Cities throughout our nation are facing a problem with home invasions and a common thread has linked these crimes from New York to Santa Clarita.
The culprits wear masks, but their identity is easily noticeable by their ringed tails and nimble paws.
Raccoons can be found in every city around the United States, but Harry Morse, a Department of Fish and Game (DFG) Officer, says that a lot of urban areas are seeing an increase in raccoon populations.
One of the reasons for the growth in the population is our need to move farther and farther into the wilderness, encroaching on their natural habitat. Another reason is that we unknowingly provided an oasis for the animals by simply keeping a nice yard.
“There’s never a drought under a sprinkler. Ornamental fruit trees, trash cans and dog food provide a food base,” said Morse. “As you move into areas where they may not have had extensive habitat, you provide an opportunity for them to expand.”
Raccoons may seem mischievous and cute but can pose a threat to humans and our house pets because they are known to carry fleas, ticks, roundworm, and other illnesses. They have been known to carry rabies, but Morse says while the risk is low it is still a threat.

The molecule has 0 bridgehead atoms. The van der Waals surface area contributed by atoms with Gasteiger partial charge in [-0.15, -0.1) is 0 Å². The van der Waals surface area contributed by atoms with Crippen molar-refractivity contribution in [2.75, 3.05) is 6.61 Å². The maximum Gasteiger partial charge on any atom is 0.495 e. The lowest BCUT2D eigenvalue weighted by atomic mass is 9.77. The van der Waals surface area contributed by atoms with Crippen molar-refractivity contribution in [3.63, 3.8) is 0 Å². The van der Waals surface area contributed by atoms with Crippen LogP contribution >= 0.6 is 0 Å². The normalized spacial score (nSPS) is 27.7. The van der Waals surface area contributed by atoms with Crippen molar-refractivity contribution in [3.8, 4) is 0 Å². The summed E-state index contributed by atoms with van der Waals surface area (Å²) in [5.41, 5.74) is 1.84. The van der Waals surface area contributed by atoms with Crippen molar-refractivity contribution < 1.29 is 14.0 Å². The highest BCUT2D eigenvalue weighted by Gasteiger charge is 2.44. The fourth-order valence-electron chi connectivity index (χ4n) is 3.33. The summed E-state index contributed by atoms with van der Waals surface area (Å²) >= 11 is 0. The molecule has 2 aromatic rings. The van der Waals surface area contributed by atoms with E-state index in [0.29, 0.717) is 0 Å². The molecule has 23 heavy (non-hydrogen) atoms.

“People have this concept that these are Disneyland animals, they can pet them, they can handle them and that is not true. They are wild animals,” said Morse. “When people stop feeding them or they go to the hand and there is no food left and they bite down on a hand, they can cause a very serious puncture wound.”
While the population is growing Morse says that the DFG deals with them on a case-by-case basis, and refer residents having problems to licensed individuals who are trained to handle the animals.
The Castaic Animal Shelter says they, too, refer to any residents who have a problem with these animals to pest control. A local officer at the shelter said that animal control “no longer deals with wildlife, as of last year.”
Representatives from the County were contacted regarding the change in their policy but phone calls were not returned.
While the animals are here to stay and flourish in urban environments, Morse offers some precautions to limit exposure with the animals:
- The key element is to eliminate food sources, they are very fond of dog food
- Keep areas where they could build a den to have their young sealed up (attics, or basements, crawl spaces)
The animals are known to be destructive, and Morse says they will attack small dogs if they feel threatened.
The DFG says that at this time there are no statewide measures to control the growing population, but they are vary aware of the problem.